For the Cumberland Times-News
CUMBERLAND — The death of a 25-year-old Delaware man in the Susquehanna River over the weekend brings the total water-related casualties in Maryland this year to 12 — double that of this time in 2012.
Gov. Martin O’Malley and law enforcement officials are urging everyone to help put a stop to the trend by protecting themselves and their loved ones by taking the necessary safety precautions in and around the water.
“One month ago we issued a plea for citizens and visitors to make personal safety a top priority while enjoying our state’s waterways; sadly since then six more lives have been lost to drowning,” said O’Malley.
The Maryland Natural Resources Police urges all swimmers and boaters to develop a precautionary safety and rescue plan before heading out, keep a close watch on children and nonswimmers, wear a life jacket and have flotation devices on hand.
“While last year the state had 11 boating deaths — under the 10-year average of 13 — in 2011, two dozen died on Maryland waterways,” said NRP Col. George Johnson IV. “If we do not act now, we are in danger of seeing the same outcome as 2011.”
According to the U.S. Coast Guard, drowning is the fifth leading cause of accidental death in the U.S. On average, 10 people die from unintentional drowning every day.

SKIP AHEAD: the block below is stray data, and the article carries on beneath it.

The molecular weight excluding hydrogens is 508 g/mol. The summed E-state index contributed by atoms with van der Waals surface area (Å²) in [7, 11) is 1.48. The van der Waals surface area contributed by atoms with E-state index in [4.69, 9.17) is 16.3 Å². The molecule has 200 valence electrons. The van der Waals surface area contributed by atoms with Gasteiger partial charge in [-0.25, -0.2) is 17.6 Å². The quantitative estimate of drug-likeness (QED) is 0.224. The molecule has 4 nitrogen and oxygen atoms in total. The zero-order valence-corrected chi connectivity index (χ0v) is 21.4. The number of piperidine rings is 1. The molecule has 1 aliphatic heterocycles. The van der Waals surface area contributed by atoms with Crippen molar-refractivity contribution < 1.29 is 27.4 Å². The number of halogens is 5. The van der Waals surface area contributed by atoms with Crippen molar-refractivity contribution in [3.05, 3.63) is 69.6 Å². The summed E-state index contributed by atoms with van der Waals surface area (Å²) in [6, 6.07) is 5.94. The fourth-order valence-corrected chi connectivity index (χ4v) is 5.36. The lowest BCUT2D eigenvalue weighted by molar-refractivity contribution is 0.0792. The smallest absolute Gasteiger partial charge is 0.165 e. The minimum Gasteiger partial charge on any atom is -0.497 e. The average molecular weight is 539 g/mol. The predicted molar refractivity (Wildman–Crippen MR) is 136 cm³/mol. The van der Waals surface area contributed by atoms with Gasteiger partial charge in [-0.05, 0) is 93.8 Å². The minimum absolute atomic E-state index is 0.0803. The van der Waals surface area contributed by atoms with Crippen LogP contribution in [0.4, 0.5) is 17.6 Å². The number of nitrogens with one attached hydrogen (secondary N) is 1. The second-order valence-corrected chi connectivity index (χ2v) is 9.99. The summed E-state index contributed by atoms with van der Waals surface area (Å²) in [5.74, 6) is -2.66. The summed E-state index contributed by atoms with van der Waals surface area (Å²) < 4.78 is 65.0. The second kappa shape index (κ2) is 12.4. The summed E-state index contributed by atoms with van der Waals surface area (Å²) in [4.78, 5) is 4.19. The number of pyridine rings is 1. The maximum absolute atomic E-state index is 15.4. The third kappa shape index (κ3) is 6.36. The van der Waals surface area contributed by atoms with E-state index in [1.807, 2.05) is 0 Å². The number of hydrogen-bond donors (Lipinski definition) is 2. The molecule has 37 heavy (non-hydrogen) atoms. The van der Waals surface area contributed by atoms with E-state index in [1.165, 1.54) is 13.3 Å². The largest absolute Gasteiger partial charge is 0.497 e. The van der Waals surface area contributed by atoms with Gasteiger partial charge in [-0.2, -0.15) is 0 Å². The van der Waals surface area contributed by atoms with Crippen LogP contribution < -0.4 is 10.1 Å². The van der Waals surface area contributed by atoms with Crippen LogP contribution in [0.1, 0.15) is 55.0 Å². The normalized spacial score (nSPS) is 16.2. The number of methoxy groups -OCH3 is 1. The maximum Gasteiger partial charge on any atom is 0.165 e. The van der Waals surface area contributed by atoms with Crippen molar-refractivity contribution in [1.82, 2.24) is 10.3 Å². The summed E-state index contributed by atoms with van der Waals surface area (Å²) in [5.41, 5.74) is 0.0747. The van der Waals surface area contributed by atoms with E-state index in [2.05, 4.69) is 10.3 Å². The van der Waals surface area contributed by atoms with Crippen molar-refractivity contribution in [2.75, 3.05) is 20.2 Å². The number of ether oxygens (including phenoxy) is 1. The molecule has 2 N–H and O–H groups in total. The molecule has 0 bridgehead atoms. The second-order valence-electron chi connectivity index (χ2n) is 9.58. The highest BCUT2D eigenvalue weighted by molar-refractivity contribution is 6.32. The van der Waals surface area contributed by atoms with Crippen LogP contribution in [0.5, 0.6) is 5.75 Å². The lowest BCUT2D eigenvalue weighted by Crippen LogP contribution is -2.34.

NRP is also continuing to aggressively target those boating in a reckless or negligent manner and/or under the influence of alcohol. The maximum penalty for operating a vessel while impaired by alcohol is a $1,000 fine and a year in jail for the first offense.
NRP reminds boaters and swimmers to:
• Wear a life jacket and have a flotation rescue device handy when out on the water. All children under the age of 13 are required to wear a certified life jacket aboard a boat less than 21 feet long.
• Swim near a lifeguard. According to U.S. Lifesaving Association 10-year statistics, the chance of drowning at a beach without lifeguard protection is almost five times greater than drowning at a beach with lifeguards.
• Never boat or swim alone or while impaired.
• Check weather and tides before heading out. Anticipate changes and bring all craft ashore when rough weather threatens. Wait at least 30 minutes before resuming activities after the last incidence of thunder or lightning.
• Don’t fight the current. Swim parallel to the shoreline to break free and then to shore.
• Pay special attention to small children.